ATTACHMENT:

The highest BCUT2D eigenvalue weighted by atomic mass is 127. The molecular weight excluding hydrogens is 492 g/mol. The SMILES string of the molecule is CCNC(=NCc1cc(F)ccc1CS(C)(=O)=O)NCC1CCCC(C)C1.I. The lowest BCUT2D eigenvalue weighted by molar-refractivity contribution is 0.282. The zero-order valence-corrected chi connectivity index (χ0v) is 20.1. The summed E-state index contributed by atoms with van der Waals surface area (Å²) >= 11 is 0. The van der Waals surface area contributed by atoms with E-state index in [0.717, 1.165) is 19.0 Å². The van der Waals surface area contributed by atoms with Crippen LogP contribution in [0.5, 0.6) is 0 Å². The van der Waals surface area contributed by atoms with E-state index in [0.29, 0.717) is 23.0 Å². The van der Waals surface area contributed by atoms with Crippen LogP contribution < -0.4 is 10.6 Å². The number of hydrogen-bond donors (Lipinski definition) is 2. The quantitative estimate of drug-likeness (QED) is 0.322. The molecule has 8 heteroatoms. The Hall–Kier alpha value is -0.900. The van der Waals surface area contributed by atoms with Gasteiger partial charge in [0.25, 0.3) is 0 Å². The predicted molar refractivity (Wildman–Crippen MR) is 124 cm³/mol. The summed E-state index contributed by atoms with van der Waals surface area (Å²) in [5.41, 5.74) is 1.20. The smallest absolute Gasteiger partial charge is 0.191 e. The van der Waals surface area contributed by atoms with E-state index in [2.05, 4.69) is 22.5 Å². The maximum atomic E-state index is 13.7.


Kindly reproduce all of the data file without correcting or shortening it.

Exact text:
The highest BCUT2D eigenvalue weighted by atomic mass is 127. The molecular weight excluding hydrogens is 492 g/mol. The SMILES string of the molecule is CCNC(=NCc1cc(F)ccc1CS(C)(=O)=O)NCC1CCCC(C)C1.I. The lowest BCUT2D eigenvalue weighted by molar-refractivity contribution is 0.282. The zero-order valence-corrected chi connectivity index (χ0v) is 20.1. The summed E-state index contributed by atoms with van der Waals surface area (Å²) >= 11 is 0. The van der Waals surface area contributed by atoms with E-state index in [0.717, 1.165) is 19.0 Å². The van der Waals surface area contributed by atoms with Crippen LogP contribution in [0.5, 0.6) is 0 Å². The van der Waals surface area contributed by atoms with E-state index in [0.29, 0.717) is 23.0 Å². The van der Waals surface area contributed by atoms with Crippen LogP contribution < -0.4 is 10.6 Å². The number of hydrogen-bond donors (Lipinski definition) is 2. The quantitative estimate of drug-likeness (QED) is 0.322. The molecule has 8 heteroatoms. The Hall–Kier alpha value is -0.900. The van der Waals surface area contributed by atoms with Gasteiger partial charge in [0.25, 0.3) is 0 Å². The predicted molar refractivity (Wildman–Crippen MR) is 124 cm³/mol. The summed E-state index contributed by atoms with van der Waals surface area (Å²) in [5.41, 5.74) is 1.20. The smallest absolute Gasteiger partial charge is 0.191 e. The van der Waals surface area contributed by atoms with E-state index in [2.05, 4.69) is 22.5 Å². The maximum atomic E-state index is 13.7.